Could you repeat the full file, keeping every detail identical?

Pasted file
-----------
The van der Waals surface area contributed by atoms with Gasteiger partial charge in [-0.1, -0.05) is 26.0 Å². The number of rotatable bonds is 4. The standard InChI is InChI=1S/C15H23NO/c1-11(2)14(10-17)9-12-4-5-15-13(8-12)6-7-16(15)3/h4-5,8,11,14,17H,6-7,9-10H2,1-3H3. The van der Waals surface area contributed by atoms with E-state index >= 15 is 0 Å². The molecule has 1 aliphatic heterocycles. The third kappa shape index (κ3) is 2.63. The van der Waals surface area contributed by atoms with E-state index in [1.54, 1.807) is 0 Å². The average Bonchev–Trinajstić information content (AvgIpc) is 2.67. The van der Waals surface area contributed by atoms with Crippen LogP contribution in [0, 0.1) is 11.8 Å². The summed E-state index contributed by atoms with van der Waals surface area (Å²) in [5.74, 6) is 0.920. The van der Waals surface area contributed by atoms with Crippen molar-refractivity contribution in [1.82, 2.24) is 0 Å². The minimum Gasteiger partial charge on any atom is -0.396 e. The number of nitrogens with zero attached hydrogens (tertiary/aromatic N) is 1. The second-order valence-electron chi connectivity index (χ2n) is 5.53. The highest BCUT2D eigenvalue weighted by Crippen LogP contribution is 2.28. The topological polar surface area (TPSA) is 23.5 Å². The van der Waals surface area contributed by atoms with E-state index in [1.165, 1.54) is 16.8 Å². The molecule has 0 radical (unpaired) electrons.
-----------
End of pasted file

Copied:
The van der Waals surface area contributed by atoms with Gasteiger partial charge in [-0.1, -0.05) is 26.0 Å². The number of rotatable bonds is 4. The standard InChI is InChI=1S/C15H23NO/c1-11(2)14(10-17)9-12-4-5-15-13(8-12)6-7-16(15)3/h4-5,8,11,14,17H,6-7,9-10H2,1-3H3. The van der Waals surface area contributed by atoms with E-state index >= 15 is 0 Å². The molecule has 1 aliphatic heterocycles. The third kappa shape index (κ3) is 2.63. The van der Waals surface area contributed by atoms with E-state index in [1.54, 1.807) is 0 Å². The average Bonchev–Trinajstić information content (AvgIpc) is 2.67. The van der Waals surface area contributed by atoms with Crippen LogP contribution in [0, 0.1) is 11.8 Å². The summed E-state index contributed by atoms with van der Waals surface area (Å²) in [5.74, 6) is 0.920. The van der Waals surface area contributed by atoms with Crippen molar-refractivity contribution in [1.82, 2.24) is 0 Å². The minimum Gasteiger partial charge on any atom is -0.396 e. The number of nitrogens with zero attached hydrogens (tertiary/aromatic N) is 1. The second-order valence-electron chi connectivity index (χ2n) is 5.53. The highest BCUT2D eigenvalue weighted by Crippen LogP contribution is 2.28. The topological polar surface area (TPSA) is 23.5 Å². The van der Waals surface area contributed by atoms with E-state index in [1.165, 1.54) is 16.8 Å². The molecule has 0 radical (unpaired) electrons.